(d) Justice, equity, and solidarity
AI should contribute to global justice and equal access to the benefits and advantages that AI, robotics and ‘autonomous’ systems can bring. Discriminatory biases in data sets used to train and run AI systems should be prevented or detected, reported and neutralised at the earliest stage possible.
We need a concerted global effort towards equal access to ‘autonomous’ technologies and fair distribution of benefits and equal opportunities across and within societies. This includes the formulating of new models of fair distribution and benefit sharing apt to respond to the economic transformations caused by automation, digitalisation and AI, ensuring accessibility to core AI technologies, and facilitating training in STEM and digital disciplines, particularly with respect to disadvantaged regions and societal groups. Vigilance is required with respect to the downside of the detailed and massive data on individuals that accumulates and that will put pressure on the idea of solidarity, e.g. systems of mutual assistance such as in social insurance and healthcare. These processes may undermine social cohesion and give rise to radical individualism.
1. Be socially beneficial.
The expanded reach of new technologies increasingly touches society as a whole. Advances in AI will have transformative impacts in a wide range of fields, including healthcare, security, energy, transportation, manufacturing, and entertainment. As we consider potential development and uses of AI technologies, we will take into account a broad range of social and economic factors, and will proceed where we believe that the overall likely benefits substantially exceed the foreseeable risks and downsides.
AI also enhances our ability to understand the meaning of content at scale. We will strive to make high quality and accurate information readily available using AI, while continuing to respect cultural, social, and legal norms in the countries where we operate. And we will continue to thoughtfully evaluate when to make our technologies available on a non commercial basis.
For cognitive systems to fulfill their world changing potential, it is vital that people have confidence in their recommendations, judgments and uses. Therefore, the IBM company will make clear:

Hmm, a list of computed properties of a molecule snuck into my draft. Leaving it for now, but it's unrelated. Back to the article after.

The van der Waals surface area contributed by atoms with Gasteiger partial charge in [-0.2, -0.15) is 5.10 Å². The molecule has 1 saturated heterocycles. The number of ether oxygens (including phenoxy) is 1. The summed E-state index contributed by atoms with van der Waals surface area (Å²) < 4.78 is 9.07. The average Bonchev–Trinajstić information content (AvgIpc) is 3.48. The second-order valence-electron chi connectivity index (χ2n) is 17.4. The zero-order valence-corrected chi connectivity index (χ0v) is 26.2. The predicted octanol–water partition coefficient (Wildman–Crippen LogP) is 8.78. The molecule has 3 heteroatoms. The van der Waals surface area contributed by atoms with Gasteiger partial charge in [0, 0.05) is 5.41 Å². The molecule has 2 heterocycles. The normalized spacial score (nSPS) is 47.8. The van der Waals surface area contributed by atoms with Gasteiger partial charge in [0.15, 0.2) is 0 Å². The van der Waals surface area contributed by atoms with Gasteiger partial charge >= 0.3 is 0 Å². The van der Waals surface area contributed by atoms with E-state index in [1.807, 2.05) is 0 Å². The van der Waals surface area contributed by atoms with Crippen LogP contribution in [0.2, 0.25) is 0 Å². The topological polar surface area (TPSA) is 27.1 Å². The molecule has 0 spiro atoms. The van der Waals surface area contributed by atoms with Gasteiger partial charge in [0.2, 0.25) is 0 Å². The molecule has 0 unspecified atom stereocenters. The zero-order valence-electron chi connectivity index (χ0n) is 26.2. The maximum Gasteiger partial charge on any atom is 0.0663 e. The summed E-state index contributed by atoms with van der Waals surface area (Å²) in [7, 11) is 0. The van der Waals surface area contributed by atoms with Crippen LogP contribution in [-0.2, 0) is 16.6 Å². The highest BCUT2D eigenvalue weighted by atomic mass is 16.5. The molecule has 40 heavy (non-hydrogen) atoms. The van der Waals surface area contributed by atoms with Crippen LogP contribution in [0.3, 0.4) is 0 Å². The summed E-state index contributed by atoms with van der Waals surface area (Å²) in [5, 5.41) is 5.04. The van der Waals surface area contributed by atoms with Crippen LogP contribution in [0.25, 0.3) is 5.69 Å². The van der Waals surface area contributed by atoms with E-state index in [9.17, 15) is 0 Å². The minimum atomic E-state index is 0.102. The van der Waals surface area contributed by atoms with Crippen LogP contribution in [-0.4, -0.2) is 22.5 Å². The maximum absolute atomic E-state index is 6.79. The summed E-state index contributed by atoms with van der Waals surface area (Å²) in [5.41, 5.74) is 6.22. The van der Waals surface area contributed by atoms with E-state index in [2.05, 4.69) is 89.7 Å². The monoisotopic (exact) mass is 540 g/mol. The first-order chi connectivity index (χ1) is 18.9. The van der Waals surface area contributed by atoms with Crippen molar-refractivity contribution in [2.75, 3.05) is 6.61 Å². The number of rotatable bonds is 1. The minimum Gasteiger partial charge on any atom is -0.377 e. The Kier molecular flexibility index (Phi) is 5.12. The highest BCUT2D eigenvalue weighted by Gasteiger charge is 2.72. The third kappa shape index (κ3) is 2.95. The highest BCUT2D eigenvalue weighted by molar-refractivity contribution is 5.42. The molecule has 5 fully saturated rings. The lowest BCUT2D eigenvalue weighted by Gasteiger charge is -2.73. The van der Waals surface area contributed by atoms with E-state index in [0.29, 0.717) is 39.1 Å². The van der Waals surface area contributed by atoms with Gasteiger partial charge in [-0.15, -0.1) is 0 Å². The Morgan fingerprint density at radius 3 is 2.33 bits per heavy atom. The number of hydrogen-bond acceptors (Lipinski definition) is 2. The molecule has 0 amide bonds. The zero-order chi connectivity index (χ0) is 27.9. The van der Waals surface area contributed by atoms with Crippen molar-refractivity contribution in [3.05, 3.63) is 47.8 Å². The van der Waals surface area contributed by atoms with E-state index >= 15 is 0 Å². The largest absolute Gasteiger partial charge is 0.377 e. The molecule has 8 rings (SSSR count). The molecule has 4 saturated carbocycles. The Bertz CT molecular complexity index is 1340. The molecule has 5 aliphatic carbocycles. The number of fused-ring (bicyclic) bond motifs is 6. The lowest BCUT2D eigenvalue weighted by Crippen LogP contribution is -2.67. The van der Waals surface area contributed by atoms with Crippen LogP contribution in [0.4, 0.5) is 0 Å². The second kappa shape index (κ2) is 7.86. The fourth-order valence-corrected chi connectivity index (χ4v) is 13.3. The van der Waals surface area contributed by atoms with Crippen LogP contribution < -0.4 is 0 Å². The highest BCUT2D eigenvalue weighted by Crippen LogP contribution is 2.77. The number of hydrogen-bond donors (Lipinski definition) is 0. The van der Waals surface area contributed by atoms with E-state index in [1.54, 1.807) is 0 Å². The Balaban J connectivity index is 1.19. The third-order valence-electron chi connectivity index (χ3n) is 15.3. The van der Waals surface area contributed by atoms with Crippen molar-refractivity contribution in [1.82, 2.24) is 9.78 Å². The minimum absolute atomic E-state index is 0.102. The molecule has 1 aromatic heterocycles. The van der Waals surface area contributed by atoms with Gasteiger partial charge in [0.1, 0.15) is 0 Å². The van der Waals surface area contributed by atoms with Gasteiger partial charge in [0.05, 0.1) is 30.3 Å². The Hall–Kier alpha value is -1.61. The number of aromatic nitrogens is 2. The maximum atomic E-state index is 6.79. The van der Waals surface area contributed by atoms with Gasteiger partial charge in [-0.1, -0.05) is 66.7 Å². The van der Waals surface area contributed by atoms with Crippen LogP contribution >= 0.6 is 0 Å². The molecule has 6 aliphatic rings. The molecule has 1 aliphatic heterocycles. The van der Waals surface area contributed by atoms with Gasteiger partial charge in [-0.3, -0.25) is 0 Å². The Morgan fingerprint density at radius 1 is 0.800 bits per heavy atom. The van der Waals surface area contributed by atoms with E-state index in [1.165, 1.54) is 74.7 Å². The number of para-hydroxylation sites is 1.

When and for what purposes AI is being applied in the cognitive solutions we develop and deploy.
The major sources of data and expertise that inform the insights of cognitive solutions, as well as the methods used to train those systems and solutions.
The principle that clients own their own business models and intellectual property and that they can use AI and cognitive systems to enhance the advantages they have built, often through years of experience. We will work with our clients to protect their data and insights, and will encourage our clients, partners and industry colleagues to adopt similar practices.
3. We enable businesses beyond bias
Bias can negatively impact AI software and, in turn, individuals and our customers. This is particularly the case when there is a risk of causing discrimination or of unjustly impacting underrepresented groups. We, therefore, require our technical teams to gain a deep understanding of the business problems they are trying to solve, and the data quality this demands. We seek to increase the diversity and interdisciplinarity of our teams, and we are investigating new technical methods for mitigating biases. We are also deeply committed to supporting our customers in building even more diverse businesses by leveraging AI to build products that help move business beyond bias.
Published by: The Public Voice coalition, established by Electronic Privacy Information Center (EPIC) in Universal Guidelines for Artificial Intelligence
New developments in Artificial Intelligence are transforming the world, from science and industry to government administration and finance. The rise of AI decision making also implicates fundamental rights of fairness, accountability, and transparency. Modern data analysis produces significant outcomes that have real life consequences for people in employment, housing, credit, commerce, and criminal sentencing. Many of these techniques are entirely opaque, leaving individuals unaware whether the decisions were accurate, fair, or even about them.
We propose these Universal Guidelines to inform and improve the design and use of AI. The Guidelines are intended to maximize the benefits of AI, to minimize the risk, and to ensure the protection of human rights. These Guidelines should be incorporated into ethical standards, adopted in national law and international agreements, and built into the design of systems. We state clearly that the primary responsibility for AI systems must reside with those institutions that fund, develop, and deploy these systems.